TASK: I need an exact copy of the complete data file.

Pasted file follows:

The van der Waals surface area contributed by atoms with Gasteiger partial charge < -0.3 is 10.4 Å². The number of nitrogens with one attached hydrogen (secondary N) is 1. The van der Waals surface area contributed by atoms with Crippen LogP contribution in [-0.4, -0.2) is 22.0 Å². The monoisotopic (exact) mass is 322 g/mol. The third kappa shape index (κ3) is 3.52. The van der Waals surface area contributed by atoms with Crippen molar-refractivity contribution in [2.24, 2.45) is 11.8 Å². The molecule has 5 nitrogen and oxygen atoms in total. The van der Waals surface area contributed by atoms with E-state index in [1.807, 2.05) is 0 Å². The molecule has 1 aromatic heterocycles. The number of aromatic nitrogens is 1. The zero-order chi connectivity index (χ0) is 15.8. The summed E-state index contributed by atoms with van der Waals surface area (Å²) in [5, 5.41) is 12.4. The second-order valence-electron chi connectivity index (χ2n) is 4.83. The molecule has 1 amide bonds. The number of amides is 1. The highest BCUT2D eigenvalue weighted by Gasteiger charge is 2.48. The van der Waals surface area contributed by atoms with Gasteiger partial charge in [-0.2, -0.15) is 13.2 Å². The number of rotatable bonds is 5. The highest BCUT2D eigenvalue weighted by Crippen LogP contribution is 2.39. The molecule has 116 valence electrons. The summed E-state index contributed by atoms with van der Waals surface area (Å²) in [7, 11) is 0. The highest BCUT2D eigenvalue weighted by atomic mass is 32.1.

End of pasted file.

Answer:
The van der Waals surface area contributed by atoms with Gasteiger partial charge < -0.3 is 10.4 Å². The number of nitrogens with one attached hydrogen (secondary N) is 1. The van der Waals surface area contributed by atoms with Crippen LogP contribution in [-0.4, -0.2) is 22.0 Å². The monoisotopic (exact) mass is 322 g/mol. The third kappa shape index (κ3) is 3.52. The van der Waals surface area contributed by atoms with Crippen molar-refractivity contribution in [2.24, 2.45) is 11.8 Å². The molecule has 5 nitrogen and oxygen atoms in total. The van der Waals surface area contributed by atoms with E-state index in [1.807, 2.05) is 0 Å². The molecule has 1 aromatic heterocycles. The number of aromatic nitrogens is 1. The zero-order chi connectivity index (χ0) is 15.8. The summed E-state index contributed by atoms with van der Waals surface area (Å²) in [5, 5.41) is 12.4. The second-order valence-electron chi connectivity index (χ2n) is 4.83. The molecule has 1 amide bonds. The number of amides is 1. The highest BCUT2D eigenvalue weighted by Gasteiger charge is 2.48. The van der Waals surface area contributed by atoms with Gasteiger partial charge in [-0.2, -0.15) is 13.2 Å². The number of rotatable bonds is 5. The highest BCUT2D eigenvalue weighted by Crippen LogP contribution is 2.39. The molecule has 116 valence electrons. The summed E-state index contributed by atoms with van der Waals surface area (Å²) in [7, 11) is 0. The highest BCUT2D eigenvalue weighted by atomic mass is 32.1.